It’s Wednesday, so I would like to tell you about some cool things I learned this past week about the science of how exercise can be used as a treatment for three common ailments.
First, some background about exercise: The great thing about exercising every day that you eat is that this magic potion is not a shot or a pill. It does not involve a doctor burning or squishing anything in your body. There are no HIPAA forms, no insurance pre-certifications, and not even a co-pay. It’s as we say, easy and free. And drum roll please…exercise is active—not passive.
Here’s the Mandrola take on how exercise might treat three specific medical conditions: Read more »
*This blog post was originally published at Dr John M*
They have a tough job, those government doctors, scientists, and bureaucrats who are charged with assessing the safety and effectiveness of proposed new medical products. As you know, they rely largely on studies presented by the applicants.
The Food and Drug Administration (FDA) has the power to not approve a new drug or product or even pull it off the market. Right now it is considering limiting or pulling GlaxoSmithKline’s (GSK) diabetes drug, Avandia, because of newly discovered data that it may have caused heart attack in some patients –- data mysteriously not shown in GSK’s own studies. If the drug is pulled it will cost GSK billions of dollars in lost revenue but, from the FDA’s point-of-view, it will be protecting the public. And, after all, there are safer diabetes drugs on the market as alternatives. Read more »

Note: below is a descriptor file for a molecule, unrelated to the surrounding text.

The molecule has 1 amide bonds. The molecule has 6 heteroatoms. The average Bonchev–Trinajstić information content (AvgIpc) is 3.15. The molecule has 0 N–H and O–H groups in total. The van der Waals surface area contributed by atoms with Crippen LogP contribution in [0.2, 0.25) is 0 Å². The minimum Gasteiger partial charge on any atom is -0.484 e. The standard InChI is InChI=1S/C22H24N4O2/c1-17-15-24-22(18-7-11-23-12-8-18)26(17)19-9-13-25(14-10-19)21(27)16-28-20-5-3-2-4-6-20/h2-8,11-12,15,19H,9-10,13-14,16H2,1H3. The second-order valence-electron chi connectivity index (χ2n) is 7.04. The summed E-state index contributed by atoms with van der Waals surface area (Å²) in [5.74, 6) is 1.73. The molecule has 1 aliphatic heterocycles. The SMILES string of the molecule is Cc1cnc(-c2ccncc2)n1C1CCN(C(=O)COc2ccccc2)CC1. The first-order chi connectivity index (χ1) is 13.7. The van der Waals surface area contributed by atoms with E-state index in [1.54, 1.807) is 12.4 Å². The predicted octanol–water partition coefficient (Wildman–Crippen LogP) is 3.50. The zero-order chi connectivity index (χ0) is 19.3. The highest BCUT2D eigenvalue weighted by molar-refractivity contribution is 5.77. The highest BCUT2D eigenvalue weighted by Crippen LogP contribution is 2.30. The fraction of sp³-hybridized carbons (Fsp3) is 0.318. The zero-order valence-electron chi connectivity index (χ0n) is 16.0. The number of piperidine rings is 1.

*This blog post was originally published at Andrew's Blog*
I love this — a website that could’ve ONLY been created by cancer patients. From ThinkAboutYourLife.org:
Find empowerment: Anything you can do to feel like you are taking control of your illness and treatment will help you. Think About Your Life was developed by cancer survivors. We have used the tools on this website in our own experiences, and we hope to inspire you do the same.
This website provides easy-to-use tools for each stage of the cancer journey to help you:
- Process your thoughts and feelings: Elizabeth shared the “Good Day, Bad Day” tool with her family to tell them how they could help her throughout treatment.
- Take control and make decisions: Amanda used her “One Page Profile” with her doctor to discuss the impact of treatment on her life.
- Think about the “what now” and the “what next”: The “Hopes & Fears” tool helped Susan think about the next few months of her life after treatment.
I learned about the site from its creator, Amanda George, who commented on a recent post about person-centered health. Hot diggety. Don’t you just love how the Internet lets us connect with each other and share ideas?
*This blog post was originally published at The New Life of e-Patient Dave*